Johnny Hekker’s Fake Punt Scramble Drill

The St. Louis Rams recent history is full of exciting special teams plays. Last year, they scored two punt return touchdowns – conventionally and unconventionally. This year, punter Johnny Hekker’s fake punt scramble drill against the Green Bay Packers took lemons and made them into lemonade.

Time stood still. The ball hung in the air as the 25-year-old punter watched it sail downfield for what seemed like an eternity. The fans slowly stood as one, their mouths gaping as they watched the ball’s majestic flight through the air.

All of this excitement over a punt?

Nope, just Rams punter Johnny Hekker pulling off one of the most unlikely fake punts in recent history.

With 6:33 remaining in the third quarter, the Rams trailed the Packers 21-10. Unable to get their offense going, St. Louis was in danger of stalling out on their second consecutive drive to start the second half. Facing 4th & 2, Hekker and the punt unit headed onto the field with the ball at the St. Louis 43-yard line:Hekker-Fake-Punt-1

Hekker (#6) sets up with his heels at his own 29-yard line. Across the line of scrimmage, the Packers show eight men tight to the line, suggesting they are coming for a block. Had Green Bay shown men off the line, personal protector Chase Reynolds (#34) would have likely called off the fake. But the defense displayed by the Packers allows the Rams to continue their ruse:Hekker-Fake-Punt-2

Hekker takes the snap and immediately pivots in place, looking to his right. Reynolds is the clear target here, as he has taken a route to the right flat and is looking back for the ball. However, Green Bay reacts quickly, diagnosing the play, and covering Reynolds. Does Hekker panic?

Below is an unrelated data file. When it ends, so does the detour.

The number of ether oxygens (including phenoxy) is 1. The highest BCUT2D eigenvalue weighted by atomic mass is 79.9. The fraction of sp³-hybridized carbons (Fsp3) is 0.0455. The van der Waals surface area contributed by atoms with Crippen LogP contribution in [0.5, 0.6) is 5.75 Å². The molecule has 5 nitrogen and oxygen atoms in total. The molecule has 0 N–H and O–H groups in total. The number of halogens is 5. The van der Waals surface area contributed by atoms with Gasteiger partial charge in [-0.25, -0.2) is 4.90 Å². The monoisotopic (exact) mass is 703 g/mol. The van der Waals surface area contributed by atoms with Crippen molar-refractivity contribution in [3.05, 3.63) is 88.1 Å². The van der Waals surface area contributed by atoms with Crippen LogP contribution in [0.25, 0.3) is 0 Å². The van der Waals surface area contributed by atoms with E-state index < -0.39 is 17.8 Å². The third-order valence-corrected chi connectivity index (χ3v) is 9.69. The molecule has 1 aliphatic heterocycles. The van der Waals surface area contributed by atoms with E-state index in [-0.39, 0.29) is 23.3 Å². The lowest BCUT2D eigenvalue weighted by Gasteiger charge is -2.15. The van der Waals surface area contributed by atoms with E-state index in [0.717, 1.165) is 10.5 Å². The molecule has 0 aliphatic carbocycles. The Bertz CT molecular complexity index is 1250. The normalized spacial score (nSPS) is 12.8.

Like any good punter, he keeps a cool head in times of crisis. Neither snow, nor defenders, nor low snaps, nor covered receivers, delays these punters from the swift completion of their appointed duties.

Hekker rolls out to his right and begins the punter equivalent of the scramble drill:Hekker-Fake-Punt-3

He spots Cody Davis (#38, yellow circle) ahead of him just outside the right hash. But Davis is covered tightly. Just inside the right hash, long snapper Jake McQuaide (#44, red box) is still locked up with his block. It will be the last move he makes on this play.

Hekker continues to drift to the right, eventually ending up between the numbers and hash marks:Hekker-Fake-Punt-4

With three defenders bearing down on him, his pulse remains low. He keeps his head up, looking for a receiver. And just when is seems all hope is lost, Davis cuts back to the inside, putting his right hand up. Hekker spots him 15 yards downfield.

It will be the mightiest of throws for the punter. But he readily accepts the challenge and begins his throwing motion. Just outside the right hash, McQuaide has now lost his block and appears to be lost (red box) on the Rams 40-yard line.

But Hekker is undeterred:Hekker-Fake-Punt-5

Hekker lofts the ball into the air before being thrown to the ground. Laser-rocket arm? Maybe if the speed of light were 30-40% slower and the rocket were hamster-powered. But the placement. Oh, the placement.

The Green Bay defender (yellow circle) falls down on the cut by Davis is out of position to make a play on the ball. Davis is wide open coming back to the right hash. McQuaide* (red box) continues to watch from the same spot on the St. Louis 40-yard line, as Davis hauls in the 20-yard pass from Hekker:Hekker-Fake-Punt-6

Davis dives and grabs the ball, surrounded by three Packers. Fans expect to see quarterbacks and wide receivers complete the scramble drill effectively, but not punters and backup safeties. This was textbook execution of a broken play, and an outstanding job by both Hekker and Davis at staying cool in a bad situation and making a positive play out of it.

While the Rams would go on to lose to Green Bay, this was another tremendous play for the St. Louis special teams unit, and indicative of their strong coaching and great execution in this phase of the game.hekker-diagram

[Editor’s Note: McQuaide did leave the field at the end of the play. He was not, in fact, rooted in place.]

Follow Chuck on Twitter @ITP_ChuckZ.

Chuck Zodda knows the importance of staying in your lane, how to fake a punt return, the humanity of punters, proper placekicking technique and the Jets.

All video and images courtesy NFL Game Pass.

Leave a Reply

Your email address will not be published. Required fields are marked *